Unusual wines, part one: Vinho de Talha, Alentejo, Portugal

Jacopo Mazzeo

Jacopo Mazzeo

24 April 2019

Nothing sells a wine quite as well as a memorable backstory. In this five-part series, Jacopo Mazzeo explores wine styles with impressive tales to tell


Vinho de Talha must be Europe’s best-kept wine secret. Before Josko Gravner swapped barriques for qvevris, winemakers in rural Alentejo were already making wine in traditional clay amphorae called talhas. This custom has been around since Roman times and is still very much alive today.

Modern producers tend to use talhas as mere fermentation or maturation containers, as many winemakers do elsewhere. But in adegas with more traditional practices, grapes are trodden on by foot on the winery floor, which tilts towards the centre so that run-off juice can converge into a buried talha.

The winemakers use this same process for both red and white wines. In fact, red and white grapes may occasionally be vinified together to make a rosé called petroleiro.

Either way, crushed berries, often with stalks, are left in contact with the juice for the whole length of the fermentation. Rustic talha wine is designed for early consumption, so much so that ‘opening of the talha’ festivities are celebrated each year on 11 November, St Martin’s Day.

Grapes used are those allowed in the Alentejo DOC, such as Alfrocheiro, Alicante Bouschet, Antão Vaz, Arinto, Fernão Pires and Trincadeira. Most whites tend to show a certain degree of oxidation, despite winemakers’ very Mediterranean expedient of leaving a thin layer of olive oil floating on top of the cap.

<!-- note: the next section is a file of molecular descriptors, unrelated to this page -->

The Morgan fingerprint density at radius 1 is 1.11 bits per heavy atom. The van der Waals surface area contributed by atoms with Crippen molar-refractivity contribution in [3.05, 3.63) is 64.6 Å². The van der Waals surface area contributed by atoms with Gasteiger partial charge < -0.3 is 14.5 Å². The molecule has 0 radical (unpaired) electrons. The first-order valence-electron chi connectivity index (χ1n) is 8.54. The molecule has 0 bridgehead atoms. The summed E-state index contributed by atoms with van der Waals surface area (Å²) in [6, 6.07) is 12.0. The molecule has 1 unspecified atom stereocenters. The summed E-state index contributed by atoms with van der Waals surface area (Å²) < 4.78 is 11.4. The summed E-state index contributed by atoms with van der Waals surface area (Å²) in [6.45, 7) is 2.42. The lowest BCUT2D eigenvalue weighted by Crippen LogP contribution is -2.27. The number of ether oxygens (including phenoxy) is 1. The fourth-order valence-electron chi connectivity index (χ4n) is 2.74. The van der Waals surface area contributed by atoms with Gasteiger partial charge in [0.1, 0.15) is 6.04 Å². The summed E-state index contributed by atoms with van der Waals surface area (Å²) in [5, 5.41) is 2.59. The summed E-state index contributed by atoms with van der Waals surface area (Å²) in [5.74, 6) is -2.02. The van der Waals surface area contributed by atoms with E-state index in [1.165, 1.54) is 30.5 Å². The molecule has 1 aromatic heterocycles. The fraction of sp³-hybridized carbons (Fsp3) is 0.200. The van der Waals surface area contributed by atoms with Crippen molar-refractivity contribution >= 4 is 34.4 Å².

When the wines develop an umami, saline character, they become perfect companions to Alentejo-style pork with clams.

One for your list

Bojador Vinho de Talha Alentejo 2016

Made from Trincadeira, Moreto and Tinta Grossa grapes from the Vidigueira sub-region of Beja in Portugal, this wine uses minimal intervention, indigenous yeasts and no temperature control.

Vidigueira has a relatively temperate microclimate that contributes to the wine’s freshness. Red-fruit aromas and a well-structured palate lead to a lingering mineral finish.

£16.67, Davy’s Wine Merchants

Related articles

Wine

Changing colours: Vinho Verde

Once defined by its light and spritzy green wines, Vinho Verde has undergone something of a ripeness revolution.

Wine

X marks the spot: The Alentejo

Most sommeliers would struggle to find the Alentejo on a map of Portugal – if they even knew it was in Portugal to begin with.

Wine

Unusual wines, part three: Moldova's wine cellars

Nothing sells a wine quite as well as a memorable backstory. In this five-part series, Jacopo Mazzeo explores wine styles with impressive tales to tell

News

Symington Family Estate expands to the Alentejo

The Symingtons are spreading out in Portugal, with the acquisition of an estate in the Alto Alentejo region in the south of the country.This is the cu